The photon energy loss spectrum (L) of LCBO is shown in Fig. 8(d). The energy loss function is a significant index to reveal the energy loss of a fast electron when it traversed in a material [67]. In the loss function graph, the peaks are involved with the plasma resonance and the associated frequency with it is called the plasma frequency (ωp) [68]. The highest peak is found at about 24 eV, which discloses the plasma frequency of LCBO. When the frequency of incident light is higher than the plasma frequency, the material becomes transparent. Further, the loss function peak related to ωp corresponds to the edge in the reflectivity spectrum in an abrupt reduction of the reflectivity spectrum occurs (Fig. 8c), and it correlates with the zero crossing of ε1(0) with small ε2(0) (Fig. 6).

3.5Thermodynamic properties

The thermodynamic properties such as Debye temperature ( θD ), melting temperature (Tm), minimum thermal conductivity (Kmin), and Grüneisen parameter (γ) of the LCBO have been investigated to understand the behaviour of this material under high temperatures as well as high pressures. The θD is a fundamental parameter to discuss some physical process of solids, which are related to lattice vibrations, melting point, specific heat, thermal conductivity etc. By the average sound velocity, the θD can be calculated using the following equations [69],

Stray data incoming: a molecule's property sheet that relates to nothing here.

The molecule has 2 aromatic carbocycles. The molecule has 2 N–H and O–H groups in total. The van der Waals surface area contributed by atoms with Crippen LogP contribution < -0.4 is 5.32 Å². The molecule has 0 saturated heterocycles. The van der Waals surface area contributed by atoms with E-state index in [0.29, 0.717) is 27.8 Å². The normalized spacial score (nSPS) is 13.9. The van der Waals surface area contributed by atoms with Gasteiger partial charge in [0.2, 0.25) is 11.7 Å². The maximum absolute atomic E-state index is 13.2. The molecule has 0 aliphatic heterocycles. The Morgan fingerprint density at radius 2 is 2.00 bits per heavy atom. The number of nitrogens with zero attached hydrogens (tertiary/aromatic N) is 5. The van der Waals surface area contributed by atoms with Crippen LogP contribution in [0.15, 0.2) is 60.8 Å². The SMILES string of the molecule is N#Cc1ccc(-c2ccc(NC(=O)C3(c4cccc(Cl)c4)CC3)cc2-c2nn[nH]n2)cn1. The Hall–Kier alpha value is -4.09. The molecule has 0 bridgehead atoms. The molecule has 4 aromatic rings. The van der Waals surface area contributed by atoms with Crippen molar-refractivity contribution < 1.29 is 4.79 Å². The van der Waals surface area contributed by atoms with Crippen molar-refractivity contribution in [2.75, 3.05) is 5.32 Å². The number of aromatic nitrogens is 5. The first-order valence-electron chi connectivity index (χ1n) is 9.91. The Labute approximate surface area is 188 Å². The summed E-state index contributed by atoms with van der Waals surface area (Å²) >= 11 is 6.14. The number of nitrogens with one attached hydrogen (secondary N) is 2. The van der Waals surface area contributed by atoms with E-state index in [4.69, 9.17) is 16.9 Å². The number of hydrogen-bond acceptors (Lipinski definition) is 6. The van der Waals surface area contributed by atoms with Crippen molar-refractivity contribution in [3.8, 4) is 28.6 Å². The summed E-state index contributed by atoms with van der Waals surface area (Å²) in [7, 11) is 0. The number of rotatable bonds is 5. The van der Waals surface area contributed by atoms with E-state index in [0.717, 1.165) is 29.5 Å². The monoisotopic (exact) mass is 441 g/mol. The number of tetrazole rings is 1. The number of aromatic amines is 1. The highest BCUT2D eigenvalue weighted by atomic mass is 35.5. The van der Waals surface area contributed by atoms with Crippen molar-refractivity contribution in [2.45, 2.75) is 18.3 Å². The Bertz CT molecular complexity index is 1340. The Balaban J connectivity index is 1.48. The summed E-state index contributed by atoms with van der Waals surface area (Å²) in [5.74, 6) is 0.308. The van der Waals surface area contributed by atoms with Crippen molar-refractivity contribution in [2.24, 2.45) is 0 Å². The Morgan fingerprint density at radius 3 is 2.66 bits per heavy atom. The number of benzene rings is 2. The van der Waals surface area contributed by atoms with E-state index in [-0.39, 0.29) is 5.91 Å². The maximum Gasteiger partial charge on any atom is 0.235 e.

where, h and kB are the Planck's and the Boltzmann constants, respectively. NA is the Avogadro’s number, ρ is the density, m is the number of atoms within a unit cell, M is the molecular weight, and vm is the Debye sound velocity. The vm in the crystal is estimated by the following equation,
Here, νl and νt are the longitudinal and transverse sound velocities, respectively. The νl and νt can be determined with the help of bulk modulus (B) and shear modulus (G) using the following equations,

We also have predicted another important parameter such as melting temperature (Tm) of the LCBO compound. The Tm can be calculated via the following empirical formula using elastic stiffness constants cij[70]:

In crystalline solids, the Grüneisen parameter (γ) gives a measure of the anharmonic effect, that is, the temperature dependence of phonon frequencies and phonon dampings as well as the thermal expansion effects. The Grüneisen parameter is defined by  

where, Φ and ωn are the packing fraction and the angular frequency of the crystals, respectively [71]. We determined the value of γ by a simple expression, which relates the γ to the Poisson ratio as [71],